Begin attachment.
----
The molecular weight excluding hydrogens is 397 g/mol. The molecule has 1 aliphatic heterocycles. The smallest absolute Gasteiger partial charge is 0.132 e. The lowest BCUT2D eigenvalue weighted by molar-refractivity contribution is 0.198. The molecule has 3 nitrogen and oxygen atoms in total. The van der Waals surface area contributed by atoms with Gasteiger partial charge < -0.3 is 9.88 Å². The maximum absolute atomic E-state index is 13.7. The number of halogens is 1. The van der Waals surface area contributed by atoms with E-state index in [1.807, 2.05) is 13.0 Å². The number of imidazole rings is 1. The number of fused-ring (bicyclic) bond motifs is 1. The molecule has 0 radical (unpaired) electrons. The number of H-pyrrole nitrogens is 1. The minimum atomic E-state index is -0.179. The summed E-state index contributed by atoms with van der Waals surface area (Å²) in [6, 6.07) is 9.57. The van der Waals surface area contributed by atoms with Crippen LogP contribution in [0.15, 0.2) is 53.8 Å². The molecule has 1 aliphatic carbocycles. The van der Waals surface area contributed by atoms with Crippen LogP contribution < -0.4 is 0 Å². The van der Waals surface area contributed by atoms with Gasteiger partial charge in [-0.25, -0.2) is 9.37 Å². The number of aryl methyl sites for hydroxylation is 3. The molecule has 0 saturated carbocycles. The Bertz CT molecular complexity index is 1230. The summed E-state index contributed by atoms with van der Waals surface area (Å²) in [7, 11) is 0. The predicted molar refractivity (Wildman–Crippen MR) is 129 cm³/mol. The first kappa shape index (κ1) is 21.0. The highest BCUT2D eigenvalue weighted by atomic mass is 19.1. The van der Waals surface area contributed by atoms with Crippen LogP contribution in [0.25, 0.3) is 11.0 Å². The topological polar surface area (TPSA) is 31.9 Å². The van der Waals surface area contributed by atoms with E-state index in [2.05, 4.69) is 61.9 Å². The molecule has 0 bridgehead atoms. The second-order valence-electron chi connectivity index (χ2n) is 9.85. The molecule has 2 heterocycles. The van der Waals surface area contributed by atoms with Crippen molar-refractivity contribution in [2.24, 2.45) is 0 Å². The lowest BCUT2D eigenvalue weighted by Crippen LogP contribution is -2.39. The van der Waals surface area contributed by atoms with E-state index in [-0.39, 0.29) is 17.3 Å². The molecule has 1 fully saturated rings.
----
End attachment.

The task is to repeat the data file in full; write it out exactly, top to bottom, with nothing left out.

The molecular weight excluding hydrogens is 397 g/mol. The molecule has 1 aliphatic heterocycles. The smallest absolute Gasteiger partial charge is 0.132 e. The lowest BCUT2D eigenvalue weighted by molar-refractivity contribution is 0.198. The molecule has 3 nitrogen and oxygen atoms in total. The van der Waals surface area contributed by atoms with Gasteiger partial charge < -0.3 is 9.88 Å². The maximum absolute atomic E-state index is 13.7. The number of halogens is 1. The van der Waals surface area contributed by atoms with E-state index in [1.807, 2.05) is 13.0 Å². The number of imidazole rings is 1. The number of fused-ring (bicyclic) bond motifs is 1. The molecule has 0 radical (unpaired) electrons. The number of H-pyrrole nitrogens is 1. The minimum atomic E-state index is -0.179. The summed E-state index contributed by atoms with van der Waals surface area (Å²) in [6, 6.07) is 9.57. The van der Waals surface area contributed by atoms with Crippen LogP contribution in [0.15, 0.2) is 53.8 Å². The molecule has 1 aliphatic carbocycles. The van der Waals surface area contributed by atoms with Crippen LogP contribution < -0.4 is 0 Å². The van der Waals surface area contributed by atoms with Gasteiger partial charge in [-0.25, -0.2) is 9.37 Å². The number of aryl methyl sites for hydroxylation is 3. The molecule has 0 saturated carbocycles. The Bertz CT molecular complexity index is 1230. The summed E-state index contributed by atoms with van der Waals surface area (Å²) in [7, 11) is 0. The predicted molar refractivity (Wildman–Crippen MR) is 129 cm³/mol. The first kappa shape index (κ1) is 21.0. The highest BCUT2D eigenvalue weighted by atomic mass is 19.1. The van der Waals surface area contributed by atoms with Crippen LogP contribution in [0.25, 0.3) is 11.0 Å². The topological polar surface area (TPSA) is 31.9 Å². The van der Waals surface area contributed by atoms with E-state index in [2.05, 4.69) is 61.9 Å². The molecule has 0 bridgehead atoms. The second-order valence-electron chi connectivity index (χ2n) is 9.85. The molecule has 2 heterocycles. The van der Waals surface area contributed by atoms with Crippen molar-refractivity contribution in [2.24, 2.45) is 0 Å². The lowest BCUT2D eigenvalue weighted by Crippen LogP contribution is -2.39. The van der Waals surface area contributed by atoms with E-state index in [-0.39, 0.29) is 17.3 Å². The molecule has 1 fully saturated rings.